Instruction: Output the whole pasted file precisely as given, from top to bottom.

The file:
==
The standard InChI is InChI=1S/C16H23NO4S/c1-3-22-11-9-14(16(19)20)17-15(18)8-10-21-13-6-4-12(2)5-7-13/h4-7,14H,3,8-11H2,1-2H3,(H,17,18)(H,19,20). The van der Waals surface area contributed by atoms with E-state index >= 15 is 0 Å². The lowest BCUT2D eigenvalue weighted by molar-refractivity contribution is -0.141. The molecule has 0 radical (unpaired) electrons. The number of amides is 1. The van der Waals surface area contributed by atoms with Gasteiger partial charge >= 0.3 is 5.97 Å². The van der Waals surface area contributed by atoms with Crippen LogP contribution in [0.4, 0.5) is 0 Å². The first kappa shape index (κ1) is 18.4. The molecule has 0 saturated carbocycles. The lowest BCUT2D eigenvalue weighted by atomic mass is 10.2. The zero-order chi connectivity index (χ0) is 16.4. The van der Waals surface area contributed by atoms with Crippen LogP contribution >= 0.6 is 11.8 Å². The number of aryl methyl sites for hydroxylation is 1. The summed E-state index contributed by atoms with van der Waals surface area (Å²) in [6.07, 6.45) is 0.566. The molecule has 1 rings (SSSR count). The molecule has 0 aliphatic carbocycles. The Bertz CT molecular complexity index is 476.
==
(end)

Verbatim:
The standard InChI is InChI=1S/C16H23NO4S/c1-3-22-11-9-14(16(19)20)17-15(18)8-10-21-13-6-4-12(2)5-7-13/h4-7,14H,3,8-11H2,1-2H3,(H,17,18)(H,19,20). The van der Waals surface area contributed by atoms with E-state index >= 15 is 0 Å². The lowest BCUT2D eigenvalue weighted by molar-refractivity contribution is -0.141. The molecule has 0 radical (unpaired) electrons. The number of amides is 1. The van der Waals surface area contributed by atoms with Gasteiger partial charge >= 0.3 is 5.97 Å². The van der Waals surface area contributed by atoms with Crippen LogP contribution in [0.4, 0.5) is 0 Å². The first kappa shape index (κ1) is 18.4. The molecule has 0 saturated carbocycles. The lowest BCUT2D eigenvalue weighted by atomic mass is 10.2. The zero-order chi connectivity index (χ0) is 16.4. The van der Waals surface area contributed by atoms with Crippen LogP contribution >= 0.6 is 11.8 Å². The number of aryl methyl sites for hydroxylation is 1. The summed E-state index contributed by atoms with van der Waals surface area (Å²) in [6.07, 6.45) is 0.566. The molecule has 1 rings (SSSR count). The molecule has 0 aliphatic carbocycles. The Bertz CT molecular complexity index is 476.